would result in an enhanced abundance of rare objects, such as massive
distant clusters, relative to the Gaussian case (see, e.g., figure 1 in
Dalal et
al. 2008
for an illustration of the effect of *f*_{NL} on the
large-scale structure that forms). The suppression or
enhancement of abundance of halos increases with increasing peak height.

The mass functions resulting from non-Gaussian initial
conditions have been studied both analytically (e.g.,
Chiu, Ostriker
& Strauss 1998,
Matarrese,
Verde & Jimenez 2000,
Lo Verde et
al. 2008,
Afshordi
& Tolley 2008)
and using cosmological simulations
(Grossi et
al. 2007,
Dalal et
al. 2008,
Lo Verde et
al. 2008,
LoVerde
& Smith 2011,
Wagner &
Verde 2012).
These studies showed that accurate formulae for the halo abundance from the
initial linear density field exist for the non-Gaussian models as
well. The general result is that the fractional change in the abundance
of the rarest peaks is of order unity for the initial fields with
|*f*_{NL}| ~ 100. The abundance of clusters is thus only
mildly sensitive to deviations of Gaussianity within the currently
constrained limits
(Scoccimarro, Sefusatti & Zaldarriaga 2004,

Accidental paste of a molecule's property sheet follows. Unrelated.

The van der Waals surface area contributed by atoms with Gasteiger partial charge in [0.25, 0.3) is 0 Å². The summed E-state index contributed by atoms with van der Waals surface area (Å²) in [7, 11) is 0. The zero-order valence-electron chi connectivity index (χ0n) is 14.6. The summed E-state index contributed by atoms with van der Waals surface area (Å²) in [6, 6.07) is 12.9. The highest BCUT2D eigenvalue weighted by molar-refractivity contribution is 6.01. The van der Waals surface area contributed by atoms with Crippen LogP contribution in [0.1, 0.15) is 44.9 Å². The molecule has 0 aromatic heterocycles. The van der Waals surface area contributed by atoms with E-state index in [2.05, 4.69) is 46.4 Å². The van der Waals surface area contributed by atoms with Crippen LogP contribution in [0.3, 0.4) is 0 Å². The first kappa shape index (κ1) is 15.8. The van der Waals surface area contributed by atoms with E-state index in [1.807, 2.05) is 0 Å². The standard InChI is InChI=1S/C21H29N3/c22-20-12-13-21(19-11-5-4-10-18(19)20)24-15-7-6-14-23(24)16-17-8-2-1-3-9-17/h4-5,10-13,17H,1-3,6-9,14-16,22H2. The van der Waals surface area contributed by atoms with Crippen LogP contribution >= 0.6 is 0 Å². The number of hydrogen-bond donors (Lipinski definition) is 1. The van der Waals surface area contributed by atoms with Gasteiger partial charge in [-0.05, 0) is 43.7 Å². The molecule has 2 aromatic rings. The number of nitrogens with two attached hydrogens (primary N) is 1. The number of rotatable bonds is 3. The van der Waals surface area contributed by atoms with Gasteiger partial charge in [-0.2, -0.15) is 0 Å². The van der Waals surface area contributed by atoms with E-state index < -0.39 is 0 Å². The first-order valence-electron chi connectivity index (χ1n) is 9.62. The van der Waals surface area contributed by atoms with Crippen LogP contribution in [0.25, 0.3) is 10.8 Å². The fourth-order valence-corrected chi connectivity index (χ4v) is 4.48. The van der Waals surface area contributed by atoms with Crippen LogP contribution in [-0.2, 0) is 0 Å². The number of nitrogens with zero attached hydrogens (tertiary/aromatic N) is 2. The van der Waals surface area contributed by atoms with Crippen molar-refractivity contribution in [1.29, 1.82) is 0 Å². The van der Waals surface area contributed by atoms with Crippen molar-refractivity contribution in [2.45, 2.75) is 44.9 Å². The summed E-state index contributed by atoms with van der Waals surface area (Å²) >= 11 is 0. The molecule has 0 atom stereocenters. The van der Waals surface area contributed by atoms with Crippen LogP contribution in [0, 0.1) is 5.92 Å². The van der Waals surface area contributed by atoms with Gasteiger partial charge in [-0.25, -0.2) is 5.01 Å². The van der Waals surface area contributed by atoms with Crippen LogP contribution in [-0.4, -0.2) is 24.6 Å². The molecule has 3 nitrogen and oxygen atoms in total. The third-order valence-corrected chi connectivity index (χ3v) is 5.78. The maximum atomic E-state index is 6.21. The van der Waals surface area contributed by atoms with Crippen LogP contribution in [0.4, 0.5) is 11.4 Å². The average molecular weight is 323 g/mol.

Sefusatti
et al. 2007,
Sartoris et
al. 2010,
Cunha, Huterer
& Doré 2010).
In contrast, primordial non-Gaussianity may also leave an imprint in the
spatial distribution of clusters in the form of a scale-dependence of
large-scale linear bias.

As was discovered by
Dalal et
al. (2008)
and confirmed in subsequent analytical
(Matarrese
& Verde 2008,
McDonald 2008,
Afshordi
& Tolley 2008,
Taruya,
Koyama & Matsubara 2008,
Slosar et
al. 2008)
and numerical studies
(Desjacques,
Seljak & Iliev 2009,
Pillepich,
Porciani & Hahn 2010,
Grossi et
al. 2009,
Shandera,
Dalal & Huterer 2011),
the linear bias of collapsed objects in the models with *local*
non-Gaussianity can be described as a function of wavenumber *k* by
*b*_{NG} = *b*_{g}
+ *f*_{NL} × const / *k*^{2}, where
*b*_{g} is the linear bias in the corresponding
cosmological model with the Gaussian initial conditions discussed in